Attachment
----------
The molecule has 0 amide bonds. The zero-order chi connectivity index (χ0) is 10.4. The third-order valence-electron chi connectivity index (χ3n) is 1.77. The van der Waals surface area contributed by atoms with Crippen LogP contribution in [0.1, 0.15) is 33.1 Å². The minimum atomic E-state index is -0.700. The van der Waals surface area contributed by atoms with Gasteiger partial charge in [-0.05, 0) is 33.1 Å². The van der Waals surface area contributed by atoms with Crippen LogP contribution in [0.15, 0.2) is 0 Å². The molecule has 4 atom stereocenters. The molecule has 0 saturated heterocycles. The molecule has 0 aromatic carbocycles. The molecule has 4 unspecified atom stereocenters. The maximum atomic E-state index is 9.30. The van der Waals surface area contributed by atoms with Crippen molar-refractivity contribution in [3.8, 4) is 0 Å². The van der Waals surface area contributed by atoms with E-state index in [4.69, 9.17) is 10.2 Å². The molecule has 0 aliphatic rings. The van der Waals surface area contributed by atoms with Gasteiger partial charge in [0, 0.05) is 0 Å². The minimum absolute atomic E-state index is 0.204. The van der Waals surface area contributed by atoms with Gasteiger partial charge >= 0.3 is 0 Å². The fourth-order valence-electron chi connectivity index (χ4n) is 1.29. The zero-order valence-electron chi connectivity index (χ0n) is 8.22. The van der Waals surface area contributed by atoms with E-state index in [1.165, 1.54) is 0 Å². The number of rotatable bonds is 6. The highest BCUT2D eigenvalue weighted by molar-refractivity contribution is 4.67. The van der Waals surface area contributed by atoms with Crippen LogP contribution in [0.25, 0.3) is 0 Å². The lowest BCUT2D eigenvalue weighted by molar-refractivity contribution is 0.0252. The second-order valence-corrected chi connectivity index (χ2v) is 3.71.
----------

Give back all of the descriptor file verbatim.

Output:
The molecule has 0 amide bonds. The zero-order chi connectivity index (χ0) is 10.4. The third-order valence-electron chi connectivity index (χ3n) is 1.77. The van der Waals surface area contributed by atoms with Crippen LogP contribution in [0.1, 0.15) is 33.1 Å². The minimum atomic E-state index is -0.700. The van der Waals surface area contributed by atoms with Gasteiger partial charge in [-0.05, 0) is 33.1 Å². The van der Waals surface area contributed by atoms with Crippen LogP contribution in [0.15, 0.2) is 0 Å². The molecule has 4 atom stereocenters. The molecule has 0 saturated heterocycles. The molecule has 0 aromatic carbocycles. The molecule has 4 unspecified atom stereocenters. The maximum atomic E-state index is 9.30. The van der Waals surface area contributed by atoms with Crippen molar-refractivity contribution in [3.8, 4) is 0 Å². The van der Waals surface area contributed by atoms with E-state index in [4.69, 9.17) is 10.2 Å². The molecule has 0 aliphatic rings. The van der Waals surface area contributed by atoms with Gasteiger partial charge in [0, 0.05) is 0 Å². The minimum absolute atomic E-state index is 0.204. The van der Waals surface area contributed by atoms with Gasteiger partial charge >= 0.3 is 0 Å². The fourth-order valence-electron chi connectivity index (χ4n) is 1.29. The zero-order valence-electron chi connectivity index (χ0n) is 8.22. The van der Waals surface area contributed by atoms with E-state index in [1.165, 1.54) is 0 Å². The number of rotatable bonds is 6. The highest BCUT2D eigenvalue weighted by molar-refractivity contribution is 4.67. The van der Waals surface area contributed by atoms with Crippen LogP contribution in [0.25, 0.3) is 0 Å². The lowest BCUT2D eigenvalue weighted by molar-refractivity contribution is 0.0252. The second-order valence-corrected chi connectivity index (χ2v) is 3.71.